Not all of Malibu’s bats are hard to find. The Western pipistrelle, a little butterfly-sized bat that is often out before dusk, is a frequent sight on summer evenings in western Malibu, where it lives in crevices in the cliffs. Anyone driving through Malibu Canyon at dusk on a warm summer night has a good chance of spotting several species of bat, including the big brown bat, which thrives on a diet of moths and mosquitoes.
According to Simons, the Zuma area is home to a colony of as many as 500 Mexican free-tailed bats. The Mexican free-tailed bat, she says, is a fast and strong flyer that eats large numbers of what humans consider to be pest insects like moths and mosquitoes. Simons states that in humid and buggy Texas, there are colonies of this species that number nearly 20 million bats and consume an estimated 250 tons of insects per night. In arid California, the bats congregate in smaller colonies to give birth and raise their young. They often roost in attics, outbuildings and even in cracks under bridges or freeway overpasses, rather than in natural caves. Simons has seen bat colonies in what would seem to be some extremely unlikely places.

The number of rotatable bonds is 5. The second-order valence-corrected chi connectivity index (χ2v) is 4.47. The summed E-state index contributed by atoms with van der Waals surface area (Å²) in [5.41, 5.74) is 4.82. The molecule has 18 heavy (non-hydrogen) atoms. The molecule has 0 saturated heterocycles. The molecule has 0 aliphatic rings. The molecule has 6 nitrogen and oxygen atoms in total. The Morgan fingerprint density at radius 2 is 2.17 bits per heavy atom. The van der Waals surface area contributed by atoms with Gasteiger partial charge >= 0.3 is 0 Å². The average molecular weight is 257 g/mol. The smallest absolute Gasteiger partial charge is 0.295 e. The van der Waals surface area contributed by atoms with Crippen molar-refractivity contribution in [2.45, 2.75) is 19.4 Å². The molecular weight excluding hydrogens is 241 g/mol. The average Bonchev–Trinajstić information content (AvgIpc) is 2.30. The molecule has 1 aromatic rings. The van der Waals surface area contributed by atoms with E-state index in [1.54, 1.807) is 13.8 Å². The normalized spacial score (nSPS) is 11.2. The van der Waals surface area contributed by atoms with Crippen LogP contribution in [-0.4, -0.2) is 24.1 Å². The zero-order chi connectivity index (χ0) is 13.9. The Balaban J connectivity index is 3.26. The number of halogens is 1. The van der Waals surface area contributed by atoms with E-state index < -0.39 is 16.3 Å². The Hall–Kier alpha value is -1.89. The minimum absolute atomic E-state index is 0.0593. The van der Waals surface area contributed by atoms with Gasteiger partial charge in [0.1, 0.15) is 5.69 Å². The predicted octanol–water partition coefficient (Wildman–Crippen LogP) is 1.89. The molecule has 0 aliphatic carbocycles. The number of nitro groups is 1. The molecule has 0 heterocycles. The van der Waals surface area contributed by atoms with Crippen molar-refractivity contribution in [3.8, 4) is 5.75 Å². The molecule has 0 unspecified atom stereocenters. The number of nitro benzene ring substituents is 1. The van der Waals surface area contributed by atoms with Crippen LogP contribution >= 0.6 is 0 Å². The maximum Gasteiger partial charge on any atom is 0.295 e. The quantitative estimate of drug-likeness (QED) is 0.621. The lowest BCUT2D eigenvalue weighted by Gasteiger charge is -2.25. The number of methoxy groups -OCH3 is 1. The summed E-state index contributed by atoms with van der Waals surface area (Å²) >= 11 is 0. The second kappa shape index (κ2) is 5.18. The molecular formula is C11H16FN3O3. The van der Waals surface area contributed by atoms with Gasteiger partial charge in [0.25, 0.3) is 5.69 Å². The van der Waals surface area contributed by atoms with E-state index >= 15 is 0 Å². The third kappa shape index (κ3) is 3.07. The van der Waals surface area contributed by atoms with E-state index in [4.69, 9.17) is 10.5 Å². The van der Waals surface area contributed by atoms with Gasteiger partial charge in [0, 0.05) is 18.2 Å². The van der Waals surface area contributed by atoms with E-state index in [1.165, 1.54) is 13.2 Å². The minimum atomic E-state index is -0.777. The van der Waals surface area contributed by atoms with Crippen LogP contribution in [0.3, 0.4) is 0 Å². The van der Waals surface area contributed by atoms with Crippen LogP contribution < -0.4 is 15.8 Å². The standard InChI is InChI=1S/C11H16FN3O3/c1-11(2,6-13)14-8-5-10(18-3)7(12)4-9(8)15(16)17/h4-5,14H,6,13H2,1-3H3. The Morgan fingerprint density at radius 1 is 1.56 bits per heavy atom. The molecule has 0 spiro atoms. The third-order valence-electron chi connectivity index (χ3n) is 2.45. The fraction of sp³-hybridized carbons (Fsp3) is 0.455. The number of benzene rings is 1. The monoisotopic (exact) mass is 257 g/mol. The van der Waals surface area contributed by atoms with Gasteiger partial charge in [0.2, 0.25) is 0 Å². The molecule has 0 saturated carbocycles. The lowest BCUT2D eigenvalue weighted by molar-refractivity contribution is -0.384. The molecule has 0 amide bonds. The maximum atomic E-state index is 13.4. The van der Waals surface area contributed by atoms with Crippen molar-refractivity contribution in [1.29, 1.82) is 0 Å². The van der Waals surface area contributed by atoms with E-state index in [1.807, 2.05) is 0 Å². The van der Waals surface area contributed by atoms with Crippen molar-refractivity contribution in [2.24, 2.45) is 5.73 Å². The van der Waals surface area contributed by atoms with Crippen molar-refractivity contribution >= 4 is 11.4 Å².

According to Simons, bats have roosted in the old wooden bridges in Topanga for decades. This habitat was lost as the old bridges were replaced with concrete. Los Angeles County Department of Public Works is now aware of the bat issue and has developed “bat friendly” alternatives.